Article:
One of my continuing themes here has been that often when we look at a drawing (or painting or character design, etc.) we have the reaction of "Wow! What a great drawing!" and then we move off to look at something else without bothering to ask ourselves what makes it great and why it inspired us to react to it so strongly.
So in casting about for a new post to write I thought I would find something on the internet and just analyze it a bit. In this case, a painting by Earl Oliver Hurst.
I started writing and then I just kept going....I could keep going on and on but at some point I just have to stop myself and post all of this stuff....hopefully I wrote it out in a clear way, let me know if it's confusing.
A lot of what makes this simple drawing work like gangbusters is how Hurst exploits CONTRASTS to make it interesting like simple areas vs. complex ones and tilts and twists in the forms, among other stuff - you can see that I started with the contrasts and then got more and more into details and surface forms.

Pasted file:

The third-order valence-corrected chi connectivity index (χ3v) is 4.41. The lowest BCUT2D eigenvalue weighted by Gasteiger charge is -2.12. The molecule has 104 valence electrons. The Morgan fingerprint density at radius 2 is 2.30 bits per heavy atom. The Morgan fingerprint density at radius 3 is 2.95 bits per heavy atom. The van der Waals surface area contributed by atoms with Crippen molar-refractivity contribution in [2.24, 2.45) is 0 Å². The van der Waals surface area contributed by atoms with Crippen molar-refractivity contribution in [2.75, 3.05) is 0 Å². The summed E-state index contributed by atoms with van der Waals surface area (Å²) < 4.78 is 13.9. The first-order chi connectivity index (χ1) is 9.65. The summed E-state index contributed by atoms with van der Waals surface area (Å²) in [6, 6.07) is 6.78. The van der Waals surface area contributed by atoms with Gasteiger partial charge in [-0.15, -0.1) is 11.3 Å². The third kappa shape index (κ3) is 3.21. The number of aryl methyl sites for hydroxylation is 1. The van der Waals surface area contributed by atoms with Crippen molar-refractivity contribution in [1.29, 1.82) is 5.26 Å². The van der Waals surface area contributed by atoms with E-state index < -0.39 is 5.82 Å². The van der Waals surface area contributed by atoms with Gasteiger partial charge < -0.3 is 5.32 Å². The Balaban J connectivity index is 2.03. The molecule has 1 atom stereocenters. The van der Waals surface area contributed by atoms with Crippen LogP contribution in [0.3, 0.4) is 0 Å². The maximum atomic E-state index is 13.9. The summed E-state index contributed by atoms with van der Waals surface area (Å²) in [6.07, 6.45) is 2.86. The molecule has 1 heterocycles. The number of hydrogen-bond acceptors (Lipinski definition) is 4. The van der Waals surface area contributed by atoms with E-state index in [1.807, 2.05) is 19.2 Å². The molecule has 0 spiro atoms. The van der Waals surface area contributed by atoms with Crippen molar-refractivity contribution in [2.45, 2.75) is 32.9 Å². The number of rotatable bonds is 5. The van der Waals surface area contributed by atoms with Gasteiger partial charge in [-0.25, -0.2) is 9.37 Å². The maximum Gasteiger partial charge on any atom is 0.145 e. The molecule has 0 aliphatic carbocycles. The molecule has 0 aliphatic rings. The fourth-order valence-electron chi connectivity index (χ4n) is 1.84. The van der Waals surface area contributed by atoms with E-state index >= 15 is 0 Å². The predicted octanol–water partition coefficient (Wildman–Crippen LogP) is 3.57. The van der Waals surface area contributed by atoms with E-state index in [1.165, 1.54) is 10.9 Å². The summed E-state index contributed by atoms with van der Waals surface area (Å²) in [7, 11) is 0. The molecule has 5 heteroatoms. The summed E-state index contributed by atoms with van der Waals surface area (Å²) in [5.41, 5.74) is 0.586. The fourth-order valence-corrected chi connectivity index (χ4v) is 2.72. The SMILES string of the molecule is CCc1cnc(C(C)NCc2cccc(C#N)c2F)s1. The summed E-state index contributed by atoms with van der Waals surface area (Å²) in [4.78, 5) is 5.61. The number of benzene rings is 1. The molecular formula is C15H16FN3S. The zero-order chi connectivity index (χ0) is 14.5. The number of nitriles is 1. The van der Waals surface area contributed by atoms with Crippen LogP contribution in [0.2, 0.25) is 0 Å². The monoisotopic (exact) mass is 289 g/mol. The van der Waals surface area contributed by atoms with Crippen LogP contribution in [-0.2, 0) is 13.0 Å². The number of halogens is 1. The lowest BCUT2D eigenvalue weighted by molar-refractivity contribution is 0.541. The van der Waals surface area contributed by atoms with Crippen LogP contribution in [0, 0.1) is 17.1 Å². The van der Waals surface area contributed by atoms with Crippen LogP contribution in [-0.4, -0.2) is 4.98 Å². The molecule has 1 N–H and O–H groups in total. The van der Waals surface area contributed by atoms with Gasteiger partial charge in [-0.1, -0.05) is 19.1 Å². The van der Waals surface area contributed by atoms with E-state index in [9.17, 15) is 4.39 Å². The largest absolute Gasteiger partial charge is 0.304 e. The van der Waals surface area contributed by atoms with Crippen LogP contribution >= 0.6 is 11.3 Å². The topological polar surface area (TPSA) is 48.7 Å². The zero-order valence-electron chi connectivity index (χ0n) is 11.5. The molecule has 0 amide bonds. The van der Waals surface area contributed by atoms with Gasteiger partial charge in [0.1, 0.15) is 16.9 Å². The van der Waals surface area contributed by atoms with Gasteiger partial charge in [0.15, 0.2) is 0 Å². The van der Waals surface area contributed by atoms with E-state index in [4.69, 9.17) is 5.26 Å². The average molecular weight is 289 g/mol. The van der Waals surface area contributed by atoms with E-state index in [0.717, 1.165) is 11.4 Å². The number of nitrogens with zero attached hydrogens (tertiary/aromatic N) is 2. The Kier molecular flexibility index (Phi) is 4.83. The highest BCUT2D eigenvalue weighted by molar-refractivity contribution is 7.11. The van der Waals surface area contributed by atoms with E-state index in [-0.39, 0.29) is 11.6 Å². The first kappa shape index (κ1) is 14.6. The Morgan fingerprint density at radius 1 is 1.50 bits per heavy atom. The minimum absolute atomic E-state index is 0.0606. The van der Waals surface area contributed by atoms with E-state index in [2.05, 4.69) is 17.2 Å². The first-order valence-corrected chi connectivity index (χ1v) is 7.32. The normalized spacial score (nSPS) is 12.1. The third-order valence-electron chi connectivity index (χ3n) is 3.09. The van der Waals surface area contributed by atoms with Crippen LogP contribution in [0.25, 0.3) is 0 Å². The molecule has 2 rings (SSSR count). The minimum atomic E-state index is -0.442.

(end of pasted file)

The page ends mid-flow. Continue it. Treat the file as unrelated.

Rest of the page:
But this is proof that in a very simple-looking piece there can be a lot of good stuff going on. The simpler the drawing (or painting) the more each piece has to add to the effect of the whole. And any line that's in the wrong place or doesn't describe the form can be detrimental to the whole thing working.
One more great shape that wraps around the forms well is the lower lip - as it curves around out of sight it describes the form of the area between the lower teeth and the chin well. Also the curve of the lower lip contrast well with the straight of the upper lip...but I have to stop somewhere so I'll end it there.